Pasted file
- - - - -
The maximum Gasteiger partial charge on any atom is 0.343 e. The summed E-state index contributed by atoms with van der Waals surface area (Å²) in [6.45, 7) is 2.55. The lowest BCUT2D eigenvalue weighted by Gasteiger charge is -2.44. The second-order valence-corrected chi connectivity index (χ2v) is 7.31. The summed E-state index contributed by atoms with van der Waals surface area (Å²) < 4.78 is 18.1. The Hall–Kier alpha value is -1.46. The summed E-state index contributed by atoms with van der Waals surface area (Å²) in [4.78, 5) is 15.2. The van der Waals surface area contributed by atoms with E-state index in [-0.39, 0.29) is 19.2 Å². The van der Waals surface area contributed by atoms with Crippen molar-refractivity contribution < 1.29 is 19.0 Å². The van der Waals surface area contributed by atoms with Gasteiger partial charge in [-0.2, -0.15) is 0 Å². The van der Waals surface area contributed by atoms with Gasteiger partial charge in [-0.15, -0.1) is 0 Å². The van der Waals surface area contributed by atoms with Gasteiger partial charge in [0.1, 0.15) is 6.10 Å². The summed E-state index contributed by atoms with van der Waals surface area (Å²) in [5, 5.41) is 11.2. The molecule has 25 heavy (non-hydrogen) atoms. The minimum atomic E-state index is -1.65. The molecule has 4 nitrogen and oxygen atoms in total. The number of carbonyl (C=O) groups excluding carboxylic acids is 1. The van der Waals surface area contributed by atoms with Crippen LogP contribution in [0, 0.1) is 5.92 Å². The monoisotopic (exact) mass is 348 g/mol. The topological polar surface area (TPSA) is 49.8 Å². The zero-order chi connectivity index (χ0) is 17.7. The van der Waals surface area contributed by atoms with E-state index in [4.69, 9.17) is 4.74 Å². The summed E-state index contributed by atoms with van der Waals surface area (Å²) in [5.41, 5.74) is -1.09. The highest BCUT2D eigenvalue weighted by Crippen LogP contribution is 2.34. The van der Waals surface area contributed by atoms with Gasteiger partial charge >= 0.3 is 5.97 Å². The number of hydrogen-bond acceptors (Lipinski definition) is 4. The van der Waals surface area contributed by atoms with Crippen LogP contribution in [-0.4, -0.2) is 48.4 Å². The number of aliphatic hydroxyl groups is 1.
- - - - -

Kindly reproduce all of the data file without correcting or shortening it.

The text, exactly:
The maximum Gasteiger partial charge on any atom is 0.343 e. The summed E-state index contributed by atoms with van der Waals surface area (Å²) in [6.45, 7) is 2.55. The lowest BCUT2D eigenvalue weighted by Gasteiger charge is -2.44. The second-order valence-corrected chi connectivity index (χ2v) is 7.31. The summed E-state index contributed by atoms with van der Waals surface area (Å²) < 4.78 is 18.1. The Hall–Kier alpha value is -1.46. The summed E-state index contributed by atoms with van der Waals surface area (Å²) in [4.78, 5) is 15.2. The van der Waals surface area contributed by atoms with E-state index in [-0.39, 0.29) is 19.2 Å². The van der Waals surface area contributed by atoms with Crippen molar-refractivity contribution < 1.29 is 19.0 Å². The van der Waals surface area contributed by atoms with Gasteiger partial charge in [-0.2, -0.15) is 0 Å². The van der Waals surface area contributed by atoms with Gasteiger partial charge in [-0.15, -0.1) is 0 Å². The van der Waals surface area contributed by atoms with Gasteiger partial charge in [0.1, 0.15) is 6.10 Å². The summed E-state index contributed by atoms with van der Waals surface area (Å²) in [5, 5.41) is 11.2. The molecule has 25 heavy (non-hydrogen) atoms. The minimum atomic E-state index is -1.65. The molecule has 4 nitrogen and oxygen atoms in total. The number of carbonyl (C=O) groups excluding carboxylic acids is 1. The van der Waals surface area contributed by atoms with Crippen LogP contribution in [0, 0.1) is 5.92 Å². The monoisotopic (exact) mass is 348 g/mol. The topological polar surface area (TPSA) is 49.8 Å². The zero-order chi connectivity index (χ0) is 17.7. The van der Waals surface area contributed by atoms with E-state index in [4.69, 9.17) is 4.74 Å². The summed E-state index contributed by atoms with van der Waals surface area (Å²) in [5.41, 5.74) is -1.09. The highest BCUT2D eigenvalue weighted by Crippen LogP contribution is 2.34. The van der Waals surface area contributed by atoms with Gasteiger partial charge >= 0.3 is 5.97 Å². The number of hydrogen-bond acceptors (Lipinski definition) is 4. The van der Waals surface area contributed by atoms with Crippen LogP contribution in [-0.4, -0.2) is 48.4 Å². The number of aliphatic hydroxyl groups is 1.